@MarkR Here’s my two cents on your question.
Don’t conflate a virtualized host and containerized apps: regardless whether you install Ubuntu on bare metal (like me with my Chromebox and Debian) or as a virtual machine in ESX, Proxmox, etc., you could (and I would say should) take advantage of Docker and containerized apps. So make the choice about bare metal vs virtualized os based on your own home IT setup and how complex you want that to be, it doesn’t have anything to do with whether you use Docker.
The real debate here is between the various ways to install Home Assistant, and I’ll use two examples for the sake of debate: 1) installing like a regular program directly on your OS vs 2) using a Docker container.
If you install like any other program, you need to install dependencies. HASS depends first and foremost on Python3 but has a lot of other dependencies, many of which are automatically installed by HASS based on the platforms you define in configuration.yaml. But that isn’t always the case: take the (still ongoing) example of the difficulties people have been having getting IKEA’s TRÅDFRI platform to work - because of issues with the dependencies that the HASS tradfri implementation has, users have had to figure out how to compile/install (among other things) aiocoap, tinydtls, and Cython to get tradfri talking to HASS. With a regular install, in other words, you need to worry about dependencies and installing programs on your OS. May not be a headache, but could be. If something gets messed up, it’s not uncommon to read about people blowing away their whole install and doing it again. Depending on your OS (take CentOS) as an example, you may also need to worry about manually updating Python3, since HASS has deprecated 3.4 and recommends running 3.6 moving forward. And if you use any companion programs to HASS (Homebridge, nginx for reverse proxy, Appdaemon) you need to worry about installing them and their dependencies too. If for some reason you need to reinstall your OS, you’ll need to spend a considerable amount of time reinstalling dependencies and tracking down configurations too.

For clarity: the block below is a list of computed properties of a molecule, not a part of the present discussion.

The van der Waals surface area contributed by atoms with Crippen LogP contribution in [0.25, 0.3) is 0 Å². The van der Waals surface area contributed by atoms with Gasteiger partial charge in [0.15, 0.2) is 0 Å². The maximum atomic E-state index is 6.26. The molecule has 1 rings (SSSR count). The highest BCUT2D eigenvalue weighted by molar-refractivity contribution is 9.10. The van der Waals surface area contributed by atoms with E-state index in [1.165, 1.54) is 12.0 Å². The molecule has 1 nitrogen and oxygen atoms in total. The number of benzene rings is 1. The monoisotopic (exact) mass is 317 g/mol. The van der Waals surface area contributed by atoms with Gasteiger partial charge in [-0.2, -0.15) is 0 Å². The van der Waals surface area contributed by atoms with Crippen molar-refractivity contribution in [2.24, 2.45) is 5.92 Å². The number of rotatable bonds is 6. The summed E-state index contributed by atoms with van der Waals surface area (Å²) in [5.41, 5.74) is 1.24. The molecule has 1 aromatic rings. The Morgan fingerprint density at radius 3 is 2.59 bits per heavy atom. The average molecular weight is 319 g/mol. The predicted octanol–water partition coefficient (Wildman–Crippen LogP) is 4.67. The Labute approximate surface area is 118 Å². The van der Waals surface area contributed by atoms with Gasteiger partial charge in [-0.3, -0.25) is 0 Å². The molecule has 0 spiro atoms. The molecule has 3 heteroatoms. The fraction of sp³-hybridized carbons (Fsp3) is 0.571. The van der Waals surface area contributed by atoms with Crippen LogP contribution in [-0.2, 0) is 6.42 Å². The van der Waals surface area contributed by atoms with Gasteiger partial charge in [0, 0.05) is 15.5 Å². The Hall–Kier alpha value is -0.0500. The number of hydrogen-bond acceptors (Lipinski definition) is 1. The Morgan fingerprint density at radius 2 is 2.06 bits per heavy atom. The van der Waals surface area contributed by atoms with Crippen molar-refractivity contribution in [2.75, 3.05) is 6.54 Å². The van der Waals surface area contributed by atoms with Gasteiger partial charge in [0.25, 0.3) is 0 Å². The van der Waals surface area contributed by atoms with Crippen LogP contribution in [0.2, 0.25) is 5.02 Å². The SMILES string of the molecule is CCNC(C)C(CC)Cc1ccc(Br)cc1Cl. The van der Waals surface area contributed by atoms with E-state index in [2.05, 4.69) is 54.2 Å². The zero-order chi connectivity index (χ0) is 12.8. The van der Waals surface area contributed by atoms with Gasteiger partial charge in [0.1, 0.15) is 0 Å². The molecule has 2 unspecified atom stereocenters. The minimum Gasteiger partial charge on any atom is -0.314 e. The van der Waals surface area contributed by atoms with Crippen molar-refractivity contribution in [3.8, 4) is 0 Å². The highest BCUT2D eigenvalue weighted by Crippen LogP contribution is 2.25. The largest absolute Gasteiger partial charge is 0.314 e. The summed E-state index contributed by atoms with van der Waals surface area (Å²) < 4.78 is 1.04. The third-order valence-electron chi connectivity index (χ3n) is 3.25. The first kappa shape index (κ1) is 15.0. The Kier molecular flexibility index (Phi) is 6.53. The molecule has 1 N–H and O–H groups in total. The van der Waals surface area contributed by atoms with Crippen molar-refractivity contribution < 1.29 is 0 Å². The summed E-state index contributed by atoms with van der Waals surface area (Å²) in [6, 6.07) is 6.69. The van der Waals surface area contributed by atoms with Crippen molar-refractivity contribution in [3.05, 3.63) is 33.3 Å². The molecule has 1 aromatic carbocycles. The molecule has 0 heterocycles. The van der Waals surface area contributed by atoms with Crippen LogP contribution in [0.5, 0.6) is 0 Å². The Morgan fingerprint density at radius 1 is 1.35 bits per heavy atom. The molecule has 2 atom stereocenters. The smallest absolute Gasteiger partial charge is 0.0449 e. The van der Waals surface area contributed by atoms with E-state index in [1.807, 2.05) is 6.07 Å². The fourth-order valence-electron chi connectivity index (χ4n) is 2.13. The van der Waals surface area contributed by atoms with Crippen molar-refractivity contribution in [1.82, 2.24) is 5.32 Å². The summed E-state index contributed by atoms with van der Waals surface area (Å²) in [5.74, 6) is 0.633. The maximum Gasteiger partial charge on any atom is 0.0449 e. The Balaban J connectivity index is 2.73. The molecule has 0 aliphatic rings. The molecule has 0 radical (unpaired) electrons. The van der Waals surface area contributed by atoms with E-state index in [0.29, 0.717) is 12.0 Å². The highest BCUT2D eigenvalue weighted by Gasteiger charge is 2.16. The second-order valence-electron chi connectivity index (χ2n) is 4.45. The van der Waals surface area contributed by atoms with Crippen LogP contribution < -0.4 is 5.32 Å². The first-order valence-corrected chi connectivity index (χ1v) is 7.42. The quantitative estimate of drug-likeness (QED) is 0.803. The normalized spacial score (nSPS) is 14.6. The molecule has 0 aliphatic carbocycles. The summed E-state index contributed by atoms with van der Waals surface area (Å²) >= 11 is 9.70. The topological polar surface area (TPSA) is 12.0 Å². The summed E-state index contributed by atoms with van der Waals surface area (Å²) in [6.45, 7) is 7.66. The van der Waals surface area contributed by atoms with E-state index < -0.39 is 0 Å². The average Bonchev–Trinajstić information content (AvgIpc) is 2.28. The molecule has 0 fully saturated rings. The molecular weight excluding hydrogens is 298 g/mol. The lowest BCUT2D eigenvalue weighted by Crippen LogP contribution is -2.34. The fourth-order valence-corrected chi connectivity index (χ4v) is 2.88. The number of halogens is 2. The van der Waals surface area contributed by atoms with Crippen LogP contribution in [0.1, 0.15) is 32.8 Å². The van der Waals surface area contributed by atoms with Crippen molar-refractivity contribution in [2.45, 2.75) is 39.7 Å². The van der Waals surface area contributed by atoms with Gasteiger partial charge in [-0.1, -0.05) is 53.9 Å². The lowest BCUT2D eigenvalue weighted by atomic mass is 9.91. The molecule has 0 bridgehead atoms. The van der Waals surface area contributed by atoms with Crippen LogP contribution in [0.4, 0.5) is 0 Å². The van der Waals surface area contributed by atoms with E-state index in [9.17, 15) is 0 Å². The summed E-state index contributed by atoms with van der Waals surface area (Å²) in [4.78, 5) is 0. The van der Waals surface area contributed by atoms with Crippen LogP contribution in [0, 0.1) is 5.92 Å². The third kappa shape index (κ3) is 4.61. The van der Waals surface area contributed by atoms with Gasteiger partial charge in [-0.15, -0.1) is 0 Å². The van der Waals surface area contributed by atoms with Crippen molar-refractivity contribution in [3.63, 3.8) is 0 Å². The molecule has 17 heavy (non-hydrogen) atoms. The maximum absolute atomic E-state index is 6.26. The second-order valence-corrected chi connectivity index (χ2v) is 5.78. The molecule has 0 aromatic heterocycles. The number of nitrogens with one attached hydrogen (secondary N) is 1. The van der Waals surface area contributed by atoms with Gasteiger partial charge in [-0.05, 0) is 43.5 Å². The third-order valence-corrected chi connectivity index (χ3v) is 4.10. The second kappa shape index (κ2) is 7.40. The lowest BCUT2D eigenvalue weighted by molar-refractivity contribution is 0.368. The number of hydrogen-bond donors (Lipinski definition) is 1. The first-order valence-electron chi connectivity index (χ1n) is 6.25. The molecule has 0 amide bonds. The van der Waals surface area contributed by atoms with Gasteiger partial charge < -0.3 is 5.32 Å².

With docker, you don’t have this problem. The HASS devs define a Docker image that contains all the required dependencies - Python3.6, the tradfri requirements, etc. So you just run one Docker command with a number of options, defining a directory where you want to store your configuration, ports, any devices you want to pass to the container (eg your zwave stick), and so on, and then it runs sandboxed from the rest of your system. Updating is as simple as
docker pull imagename, deleting your container, and recreating it with the same options. There are containerized versions of most major software, including the HASS companion apps I mentioned earlier.
I could go on. The problem you are having with your Zwave stick is a QNAP problem, not a Docker problem. On a normal OS, you have access to more tools (including, on Linux, udev rules) to ensure that the naming of devices stays consistent between reboots.
HASS.io is a great step forward for the whole HASS project and is an easy way to get up and running fast with minimal under the hood configuration. It’s great for people who don’t want/need to tinker. I like more control so I ultimately went with my setup and am very happy.
Feel free to ask any questions you might have, I’m happy to share my config in more detail including my Docker specifics.